...... and search out Raphael's tomb.

After exiting the Pantheon walk along the left hand side to Piazza della Minerva where you will find Bernini's charming elephant statue.


Look carefully and you will find the Chigi family symbols of mountains and a star on the statue.

Bernini  is said to have deliberately placed the elephant with it's bottom facing the Dominican Priory that has its entrance on the piazza, as Bernini disliked one of the priests who lived there. Father Paglia had criticised the statue, probably a touch of sour grapes as the Dominican father had also submitted a design for the base of the obelisk which had been rejected in favour of Bernini. Every time he left the monastery he would see the elephants rear end!
Take Via Santa Caterina from the piazza. On the corner of Via Pie di Marmo look for the large marble foot - a fragment from an ancient statue of Isis.

Continue along Via del Gesu then cross over to Piazza del Gesu. This is known as the windiest square in Rome after an old Roman folktale. Legend says that the devil was out walking with the wind one day. The devil popped in to the church and never came out. To this day the wind waits for him in the square!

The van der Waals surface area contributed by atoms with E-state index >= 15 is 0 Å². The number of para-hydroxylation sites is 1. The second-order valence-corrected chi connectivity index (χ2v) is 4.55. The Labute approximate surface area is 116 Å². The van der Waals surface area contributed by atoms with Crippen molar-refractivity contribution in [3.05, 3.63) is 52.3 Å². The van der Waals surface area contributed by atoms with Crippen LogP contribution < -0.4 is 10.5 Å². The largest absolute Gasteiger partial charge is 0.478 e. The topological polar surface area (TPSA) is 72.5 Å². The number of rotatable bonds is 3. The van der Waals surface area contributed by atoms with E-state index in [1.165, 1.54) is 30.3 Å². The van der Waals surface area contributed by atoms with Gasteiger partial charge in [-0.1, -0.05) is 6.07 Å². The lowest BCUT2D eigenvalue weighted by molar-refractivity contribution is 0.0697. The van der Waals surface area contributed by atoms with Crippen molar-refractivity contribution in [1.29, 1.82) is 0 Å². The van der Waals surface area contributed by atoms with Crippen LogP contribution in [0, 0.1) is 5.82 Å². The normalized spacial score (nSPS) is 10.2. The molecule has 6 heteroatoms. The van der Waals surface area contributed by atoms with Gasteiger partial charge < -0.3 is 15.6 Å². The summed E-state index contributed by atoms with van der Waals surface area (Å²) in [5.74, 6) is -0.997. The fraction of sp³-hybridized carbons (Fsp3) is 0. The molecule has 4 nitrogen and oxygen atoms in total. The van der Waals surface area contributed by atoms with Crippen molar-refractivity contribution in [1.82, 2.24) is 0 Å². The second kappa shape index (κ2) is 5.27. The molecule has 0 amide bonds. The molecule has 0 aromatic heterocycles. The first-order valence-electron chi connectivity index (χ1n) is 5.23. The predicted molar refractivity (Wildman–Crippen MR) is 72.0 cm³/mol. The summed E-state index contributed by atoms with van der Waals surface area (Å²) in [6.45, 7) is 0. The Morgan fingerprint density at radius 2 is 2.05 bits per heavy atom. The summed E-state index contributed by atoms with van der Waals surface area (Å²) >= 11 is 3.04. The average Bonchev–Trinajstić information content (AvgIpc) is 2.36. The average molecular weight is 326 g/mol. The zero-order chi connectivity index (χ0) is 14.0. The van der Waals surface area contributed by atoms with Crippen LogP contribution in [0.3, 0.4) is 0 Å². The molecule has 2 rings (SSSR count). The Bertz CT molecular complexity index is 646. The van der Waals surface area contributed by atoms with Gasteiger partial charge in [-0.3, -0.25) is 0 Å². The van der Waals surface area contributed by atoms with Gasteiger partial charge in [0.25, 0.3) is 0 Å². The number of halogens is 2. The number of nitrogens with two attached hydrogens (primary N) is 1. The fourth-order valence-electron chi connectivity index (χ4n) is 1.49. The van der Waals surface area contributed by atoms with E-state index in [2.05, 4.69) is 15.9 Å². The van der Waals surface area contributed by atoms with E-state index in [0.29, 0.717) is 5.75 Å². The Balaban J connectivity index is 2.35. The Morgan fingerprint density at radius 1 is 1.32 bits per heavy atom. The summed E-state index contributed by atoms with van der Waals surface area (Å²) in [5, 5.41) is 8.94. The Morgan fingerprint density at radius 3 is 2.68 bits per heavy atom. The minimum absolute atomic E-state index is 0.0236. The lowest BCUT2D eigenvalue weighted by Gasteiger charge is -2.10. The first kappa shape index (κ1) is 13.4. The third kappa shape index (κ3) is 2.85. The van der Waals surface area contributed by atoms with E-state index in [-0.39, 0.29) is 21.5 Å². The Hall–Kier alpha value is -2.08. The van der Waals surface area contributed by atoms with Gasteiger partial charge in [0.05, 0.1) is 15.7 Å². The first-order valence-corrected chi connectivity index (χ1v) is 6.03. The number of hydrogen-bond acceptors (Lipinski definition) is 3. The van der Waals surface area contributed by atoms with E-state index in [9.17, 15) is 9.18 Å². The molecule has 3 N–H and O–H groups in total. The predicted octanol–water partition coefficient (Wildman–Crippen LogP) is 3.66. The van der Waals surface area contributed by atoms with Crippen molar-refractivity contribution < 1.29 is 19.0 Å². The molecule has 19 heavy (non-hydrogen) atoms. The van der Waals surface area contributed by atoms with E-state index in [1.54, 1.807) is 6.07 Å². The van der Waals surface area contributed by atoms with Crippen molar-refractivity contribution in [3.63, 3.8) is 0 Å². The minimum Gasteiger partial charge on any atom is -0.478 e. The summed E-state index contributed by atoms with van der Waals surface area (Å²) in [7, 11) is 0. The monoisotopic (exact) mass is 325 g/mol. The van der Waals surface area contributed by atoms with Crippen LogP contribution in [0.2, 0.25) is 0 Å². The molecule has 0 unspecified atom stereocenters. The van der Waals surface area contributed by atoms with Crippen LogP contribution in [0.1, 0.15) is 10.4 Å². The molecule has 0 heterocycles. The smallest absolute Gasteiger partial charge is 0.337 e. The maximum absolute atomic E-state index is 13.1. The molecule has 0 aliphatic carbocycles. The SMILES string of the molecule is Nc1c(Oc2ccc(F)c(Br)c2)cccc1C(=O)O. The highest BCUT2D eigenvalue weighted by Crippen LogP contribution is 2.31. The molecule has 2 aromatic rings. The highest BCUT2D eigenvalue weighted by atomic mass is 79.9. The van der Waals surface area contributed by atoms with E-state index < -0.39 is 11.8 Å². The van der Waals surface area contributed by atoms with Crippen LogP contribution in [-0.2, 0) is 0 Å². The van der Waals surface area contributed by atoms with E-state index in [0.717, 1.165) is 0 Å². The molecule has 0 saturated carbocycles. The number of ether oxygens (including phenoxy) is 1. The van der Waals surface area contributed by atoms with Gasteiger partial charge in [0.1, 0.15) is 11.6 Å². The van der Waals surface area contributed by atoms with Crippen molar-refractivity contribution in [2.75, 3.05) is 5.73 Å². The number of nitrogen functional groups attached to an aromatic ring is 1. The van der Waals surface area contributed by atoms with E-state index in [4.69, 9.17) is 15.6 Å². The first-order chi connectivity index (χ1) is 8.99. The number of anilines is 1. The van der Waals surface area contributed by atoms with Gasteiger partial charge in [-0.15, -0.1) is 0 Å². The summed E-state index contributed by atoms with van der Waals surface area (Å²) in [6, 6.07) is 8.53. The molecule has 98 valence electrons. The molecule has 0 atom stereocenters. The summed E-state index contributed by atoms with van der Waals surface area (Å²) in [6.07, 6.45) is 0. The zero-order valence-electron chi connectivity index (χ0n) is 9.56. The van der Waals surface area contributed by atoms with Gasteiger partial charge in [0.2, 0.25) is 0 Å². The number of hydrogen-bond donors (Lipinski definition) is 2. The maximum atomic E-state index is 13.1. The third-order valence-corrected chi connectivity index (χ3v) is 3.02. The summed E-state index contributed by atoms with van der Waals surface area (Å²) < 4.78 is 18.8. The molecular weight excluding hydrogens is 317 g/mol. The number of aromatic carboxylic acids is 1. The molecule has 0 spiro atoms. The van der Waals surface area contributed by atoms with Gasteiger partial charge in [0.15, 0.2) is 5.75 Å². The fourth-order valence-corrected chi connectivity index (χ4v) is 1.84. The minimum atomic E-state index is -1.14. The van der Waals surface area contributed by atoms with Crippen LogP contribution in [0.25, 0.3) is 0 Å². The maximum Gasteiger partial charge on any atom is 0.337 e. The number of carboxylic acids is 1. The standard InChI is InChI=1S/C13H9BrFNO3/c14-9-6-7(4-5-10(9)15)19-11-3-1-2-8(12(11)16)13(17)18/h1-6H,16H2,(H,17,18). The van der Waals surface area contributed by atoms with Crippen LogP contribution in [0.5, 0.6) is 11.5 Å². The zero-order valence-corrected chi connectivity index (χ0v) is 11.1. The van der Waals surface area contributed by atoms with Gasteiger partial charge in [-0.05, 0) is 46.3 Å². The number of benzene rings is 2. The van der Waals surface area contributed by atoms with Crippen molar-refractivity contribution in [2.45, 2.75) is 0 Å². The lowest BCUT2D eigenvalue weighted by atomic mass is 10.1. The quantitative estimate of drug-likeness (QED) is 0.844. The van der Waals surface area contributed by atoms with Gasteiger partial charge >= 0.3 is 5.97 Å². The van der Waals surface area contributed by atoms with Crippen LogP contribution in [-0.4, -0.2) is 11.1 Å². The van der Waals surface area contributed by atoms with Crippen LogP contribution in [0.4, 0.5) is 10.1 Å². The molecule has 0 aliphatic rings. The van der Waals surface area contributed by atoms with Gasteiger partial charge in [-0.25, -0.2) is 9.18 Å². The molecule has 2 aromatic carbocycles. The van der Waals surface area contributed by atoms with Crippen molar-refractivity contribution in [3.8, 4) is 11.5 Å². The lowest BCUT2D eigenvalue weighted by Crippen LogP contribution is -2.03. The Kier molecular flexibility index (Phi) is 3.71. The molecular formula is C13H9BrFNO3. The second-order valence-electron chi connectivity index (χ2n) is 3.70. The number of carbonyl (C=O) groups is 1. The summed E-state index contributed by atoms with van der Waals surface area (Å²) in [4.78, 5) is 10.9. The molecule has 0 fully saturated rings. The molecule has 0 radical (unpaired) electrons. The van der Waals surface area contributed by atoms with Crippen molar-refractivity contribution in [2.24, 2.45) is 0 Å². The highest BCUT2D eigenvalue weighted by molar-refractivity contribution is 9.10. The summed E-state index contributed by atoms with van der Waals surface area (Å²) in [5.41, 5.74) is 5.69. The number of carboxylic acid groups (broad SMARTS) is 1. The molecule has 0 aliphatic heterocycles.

Take Via Celsa, cross Via delle Botteghe Oscure and continue down Via Polacchi. This will bring you to Piazza Margana, a delightful little square with a couple of  dining options - Vinando at number 23 or La Taverna degli Amici at number 37.
After dinner would be the perfect time to take in the illuminated view of the Forum from the Campidoglio. To do this head to Via D'Aracoeli, turn right then continue on until you see the Cordonata (steps!) leading up to the Campidoglio.

Walk towards the right hand corner of the square, after passing the equestrian statue of Marcus Aurelius , then walk down towards the view opening up before you.

Bus 628 (Maresciallo Giardino) from Piazza Venezia will take you all the way back to Piazza Mancini and the short walk to B&B Cristiana.

Day 1
Before leaving home for your trip you will have booked your early Colosseum tour for today, which includes the underground & third tier. Booking is by telephone and details can be found here.
After enjoying your breakfast prepared by Cristiana (and I've no doubt a little 'surprise'!) you can pick up bus 628 (Baronio) from Piazza Mancini to Piazza Venezia. This means that you will approach the Colosseum from Via dei Fori Imperiali - walking amongst the emperors.

Pick up your pre-booked tickets ( the lines will probably look huge but the attendants will show you the correct line if you show them the confirmation e-mail) and prepare to be transported back to Imperial Rome as you imagine what it would have been like to be a Gladiator walking out in to the stadium.